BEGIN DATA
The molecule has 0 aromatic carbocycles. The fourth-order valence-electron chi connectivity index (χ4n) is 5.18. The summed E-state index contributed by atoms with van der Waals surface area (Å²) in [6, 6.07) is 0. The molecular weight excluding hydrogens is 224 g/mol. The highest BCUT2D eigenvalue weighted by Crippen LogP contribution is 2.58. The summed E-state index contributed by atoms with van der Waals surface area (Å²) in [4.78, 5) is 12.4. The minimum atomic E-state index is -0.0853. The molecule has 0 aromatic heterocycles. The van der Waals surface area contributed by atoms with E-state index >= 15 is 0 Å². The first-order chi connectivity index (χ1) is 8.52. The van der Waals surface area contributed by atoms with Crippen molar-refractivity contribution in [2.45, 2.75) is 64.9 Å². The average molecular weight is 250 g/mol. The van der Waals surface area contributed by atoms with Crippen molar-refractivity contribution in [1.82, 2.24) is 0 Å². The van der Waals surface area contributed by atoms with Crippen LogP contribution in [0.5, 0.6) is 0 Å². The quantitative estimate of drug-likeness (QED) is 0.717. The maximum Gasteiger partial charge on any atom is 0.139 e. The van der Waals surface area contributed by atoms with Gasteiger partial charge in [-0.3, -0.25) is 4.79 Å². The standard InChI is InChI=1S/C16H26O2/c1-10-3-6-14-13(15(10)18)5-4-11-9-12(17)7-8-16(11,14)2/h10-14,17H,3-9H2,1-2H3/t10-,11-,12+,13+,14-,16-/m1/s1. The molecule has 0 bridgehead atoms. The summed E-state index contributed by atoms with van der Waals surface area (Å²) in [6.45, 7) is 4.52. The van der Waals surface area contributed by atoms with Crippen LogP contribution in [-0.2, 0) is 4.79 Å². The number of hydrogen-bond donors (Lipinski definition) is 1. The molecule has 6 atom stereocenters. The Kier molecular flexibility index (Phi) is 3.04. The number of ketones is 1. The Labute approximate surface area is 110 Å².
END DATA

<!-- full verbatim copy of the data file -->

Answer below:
The molecule has 0 aromatic carbocycles. The fourth-order valence-electron chi connectivity index (χ4n) is 5.18. The summed E-state index contributed by atoms with van der Waals surface area (Å²) in [6, 6.07) is 0. The molecular weight excluding hydrogens is 224 g/mol. The highest BCUT2D eigenvalue weighted by Crippen LogP contribution is 2.58. The summed E-state index contributed by atoms with van der Waals surface area (Å²) in [4.78, 5) is 12.4. The minimum atomic E-state index is -0.0853. The molecule has 0 aromatic heterocycles. The van der Waals surface area contributed by atoms with E-state index >= 15 is 0 Å². The first-order chi connectivity index (χ1) is 8.52. The van der Waals surface area contributed by atoms with Crippen molar-refractivity contribution in [2.45, 2.75) is 64.9 Å². The average molecular weight is 250 g/mol. The van der Waals surface area contributed by atoms with Crippen molar-refractivity contribution in [1.82, 2.24) is 0 Å². The van der Waals surface area contributed by atoms with Crippen LogP contribution in [0.5, 0.6) is 0 Å². The quantitative estimate of drug-likeness (QED) is 0.717. The maximum Gasteiger partial charge on any atom is 0.139 e. The van der Waals surface area contributed by atoms with Gasteiger partial charge in [-0.3, -0.25) is 4.79 Å². The standard InChI is InChI=1S/C16H26O2/c1-10-3-6-14-13(15(10)18)5-4-11-9-12(17)7-8-16(11,14)2/h10-14,17H,3-9H2,1-2H3/t10-,11-,12+,13+,14-,16-/m1/s1. The molecule has 0 bridgehead atoms. The summed E-state index contributed by atoms with van der Waals surface area (Å²) in [6.45, 7) is 4.52. The van der Waals surface area contributed by atoms with Crippen LogP contribution in [-0.2, 0) is 4.79 Å². The number of hydrogen-bond donors (Lipinski definition) is 1. The molecule has 6 atom stereocenters. The Kier molecular flexibility index (Phi) is 3.04. The number of ketones is 1. The Labute approximate surface area is 110 Å².